9. KMCE

    Class 495 Build

    Well.... Touched base with Chris in High Level and it turns out I have the wrong final drive gear - it should have 20 teeth, mine has 23, so new one on its way in the post. Good time to put this one to one side for a short while and start something new. Eoin, Many thanks for that link - I got the book. That chap takes painting seriously!!! 😜 It'll take some time before I get to that level, if ever, but fascinating information none the less. Regards, Ken
  10. KMCE

    Class 800 Gauge O CNC Parts

    That makes sense! The cylinder positions are as below if that helps with the centre cylinder well forward to allow connection to the front axle. Another question is - are the wheels quartered, or is the system set up on 120deg given the three cylinders? Eoin - How are you setting it up on the model?
  11. KMCE

    Class 800 Gauge O CNC Parts

    True, but what is more interesting is that the centre cylinder operates on the front axle which has the crank and valve eccentrics built in. The axle also has associated counterweights take up this imbalance . Thus, why weights on the crank and wheel - unless the front one is cosmetic?
  12. KMCE

    Class 495 Build

    Eoin, Many thanks for the links. There are a few images in there which will provide some indication of how she would have looked both new and old. Not having tried any lining, this should be quite a challenge..... JHB, Really appreciate the input, and I would agree that what ever the finish, a heavy level of weathering and toning down of the paintwork will be required. She will make a poor looking relative to the better looking locos to come. However, it should provide some very atmospheric photos with some heavily weathered and run down wagons. Will keep you posted on progress. Regards, Ken
  13. KMCE

    Class 495 Build

    Yes. The note on the drawing I have from IRRS states: "Purchased from Messrs Allman & Co. Ltd, Bandon for use on Anderson's and Victoria Quays" And while I have you, you being the Oracle on all things Livery, I have a note from the "Good Book" (Clements & Mc Mahon) that it maintained it's manufacturers paint scheme of Olive Green, lined in black & yellow with red frames. Whilst the photo is in B&W, there is no indication of colour variations or lining? Your thoughts? Ken
  14. KMCE

    barrow street

    I'm sure we can forgive leaving out the underground car park!!! 😉 Looking fantastic as always - incredible level of modelling. Thanks for sharing.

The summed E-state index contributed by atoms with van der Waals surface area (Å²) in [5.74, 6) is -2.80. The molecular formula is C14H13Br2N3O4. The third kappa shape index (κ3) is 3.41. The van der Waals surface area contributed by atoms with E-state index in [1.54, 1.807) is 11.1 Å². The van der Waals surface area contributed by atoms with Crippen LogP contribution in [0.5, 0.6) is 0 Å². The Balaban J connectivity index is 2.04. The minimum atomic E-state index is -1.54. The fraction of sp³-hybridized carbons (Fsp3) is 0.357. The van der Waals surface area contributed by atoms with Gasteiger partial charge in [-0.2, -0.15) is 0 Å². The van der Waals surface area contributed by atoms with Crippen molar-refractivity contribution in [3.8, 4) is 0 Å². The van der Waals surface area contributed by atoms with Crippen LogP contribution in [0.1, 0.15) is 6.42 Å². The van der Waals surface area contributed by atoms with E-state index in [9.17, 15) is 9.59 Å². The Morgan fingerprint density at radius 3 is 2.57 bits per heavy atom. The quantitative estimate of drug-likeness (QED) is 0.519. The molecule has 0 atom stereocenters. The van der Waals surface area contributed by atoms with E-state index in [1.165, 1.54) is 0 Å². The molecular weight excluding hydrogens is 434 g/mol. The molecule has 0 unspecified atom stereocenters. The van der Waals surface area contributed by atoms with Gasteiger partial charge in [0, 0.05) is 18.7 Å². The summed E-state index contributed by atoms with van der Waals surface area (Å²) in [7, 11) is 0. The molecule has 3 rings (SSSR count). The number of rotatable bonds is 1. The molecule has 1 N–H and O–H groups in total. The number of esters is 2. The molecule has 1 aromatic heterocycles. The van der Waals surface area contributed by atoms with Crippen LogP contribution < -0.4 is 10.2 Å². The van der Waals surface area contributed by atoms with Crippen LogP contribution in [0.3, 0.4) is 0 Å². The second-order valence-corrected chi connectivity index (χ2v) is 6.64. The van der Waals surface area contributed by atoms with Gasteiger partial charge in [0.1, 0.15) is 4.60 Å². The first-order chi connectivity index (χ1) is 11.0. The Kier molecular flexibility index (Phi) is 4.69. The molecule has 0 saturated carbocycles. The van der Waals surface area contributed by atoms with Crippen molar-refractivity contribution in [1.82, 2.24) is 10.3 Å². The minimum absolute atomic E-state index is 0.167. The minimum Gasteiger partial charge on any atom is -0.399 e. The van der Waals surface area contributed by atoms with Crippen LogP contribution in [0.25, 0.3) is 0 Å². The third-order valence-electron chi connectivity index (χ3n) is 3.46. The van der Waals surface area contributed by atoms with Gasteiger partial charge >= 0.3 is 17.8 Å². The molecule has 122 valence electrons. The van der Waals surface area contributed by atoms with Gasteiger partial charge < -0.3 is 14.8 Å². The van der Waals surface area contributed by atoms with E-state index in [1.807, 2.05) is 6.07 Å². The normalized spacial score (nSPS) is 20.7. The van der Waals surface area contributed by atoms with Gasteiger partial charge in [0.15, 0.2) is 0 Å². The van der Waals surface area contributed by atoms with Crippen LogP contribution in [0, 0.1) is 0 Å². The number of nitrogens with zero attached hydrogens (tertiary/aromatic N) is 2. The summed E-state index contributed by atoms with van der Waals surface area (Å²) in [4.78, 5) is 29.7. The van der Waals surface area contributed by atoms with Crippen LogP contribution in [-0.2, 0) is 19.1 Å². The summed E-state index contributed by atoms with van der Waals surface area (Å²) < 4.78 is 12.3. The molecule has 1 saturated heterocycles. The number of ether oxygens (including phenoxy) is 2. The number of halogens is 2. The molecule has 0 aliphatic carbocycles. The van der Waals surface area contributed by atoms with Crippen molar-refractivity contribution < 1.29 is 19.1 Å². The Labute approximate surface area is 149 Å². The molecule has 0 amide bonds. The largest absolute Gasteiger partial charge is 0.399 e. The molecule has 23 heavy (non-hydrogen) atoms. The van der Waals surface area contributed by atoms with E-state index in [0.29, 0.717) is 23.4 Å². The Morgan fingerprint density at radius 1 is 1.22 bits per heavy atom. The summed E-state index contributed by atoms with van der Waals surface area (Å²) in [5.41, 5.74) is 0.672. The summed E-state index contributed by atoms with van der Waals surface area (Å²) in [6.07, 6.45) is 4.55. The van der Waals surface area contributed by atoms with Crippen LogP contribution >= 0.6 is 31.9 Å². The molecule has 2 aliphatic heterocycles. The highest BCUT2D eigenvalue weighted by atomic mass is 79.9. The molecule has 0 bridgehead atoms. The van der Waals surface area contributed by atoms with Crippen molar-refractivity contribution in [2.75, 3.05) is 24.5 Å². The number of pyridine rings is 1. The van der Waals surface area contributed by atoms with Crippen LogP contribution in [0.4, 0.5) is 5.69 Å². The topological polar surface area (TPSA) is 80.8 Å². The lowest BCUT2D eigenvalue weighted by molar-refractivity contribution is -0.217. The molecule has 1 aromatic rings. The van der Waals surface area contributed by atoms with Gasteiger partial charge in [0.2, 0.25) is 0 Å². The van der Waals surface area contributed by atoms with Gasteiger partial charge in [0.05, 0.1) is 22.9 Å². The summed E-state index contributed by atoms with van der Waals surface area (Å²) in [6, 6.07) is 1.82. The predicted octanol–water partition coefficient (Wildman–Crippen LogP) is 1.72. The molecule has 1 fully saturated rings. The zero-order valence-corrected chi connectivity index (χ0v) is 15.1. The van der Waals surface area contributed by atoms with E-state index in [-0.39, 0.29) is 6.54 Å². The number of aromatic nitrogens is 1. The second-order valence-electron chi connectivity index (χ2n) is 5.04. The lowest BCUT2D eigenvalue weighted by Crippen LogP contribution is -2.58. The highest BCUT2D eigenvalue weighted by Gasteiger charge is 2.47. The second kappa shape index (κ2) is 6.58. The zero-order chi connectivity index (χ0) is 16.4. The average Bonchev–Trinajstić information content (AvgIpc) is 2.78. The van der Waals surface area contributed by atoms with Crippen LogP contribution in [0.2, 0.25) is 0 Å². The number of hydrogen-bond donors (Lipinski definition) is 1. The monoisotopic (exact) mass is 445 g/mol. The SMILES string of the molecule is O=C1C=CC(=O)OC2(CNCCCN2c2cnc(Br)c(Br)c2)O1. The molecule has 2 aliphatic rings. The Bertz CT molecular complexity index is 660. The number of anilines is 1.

15. KMCE

    Class 495 Build

    Progress for today. The new rods were binding slightly, so it was back onto the loco box to move the hornblocks properly in line. The axle posts allow the connecting rods set the correct distance and then its a matter of soldering in the horn blocks again. Relatively easily sorted, and now the chassis rolls properly without binding. Brakes were added from the kit and modified to suit the actual loco. Brakes are fixed to the 1.5mm crossing rod, which means they can swing out of the way to allow access to the wheels, while normally they can sit close to the wheel as per the prototype. Sliding rod supports from the kit were split and soldered into position using the cylinders as a guide. Next up was the gearbox which is formed from the kit etches folded up. All holes need to be gently opened with broaches to the correct sizes for shafts and bushes. Bushes were soldered in for the drive axle and assembly can commence. And this is where we hit a snag. When assembling the gearbox onto the drive shaft, it appears the gear on the drive axle (large one above with brass core) is a fraction to large to allow it mesh with the idler. No sequence of assembly allowed any space, so I think it will need a call to Chris in High Level Kits for advice. Gearbox connection to the drive axle - less the drive gear. This may need some lateral support as the space between the frames is much more than the kit envisaged, so without some fixing, the gearbox could slip. Perhaps the motor fixed in the boiler may prevent movement - I'll see how it goes. Continued on with other work such as motor into the boiler area, opening of the footplate to allow the gearbox through, and adding the cylinders. We are getting to a rather nice looking loco.... The wider frames move the cylinders out which gives a rather strong looking stance - shot from above showing how the cylinders sit in relation to the footplate. Very pleased with progress & its now starting to look more like the prototype. Ken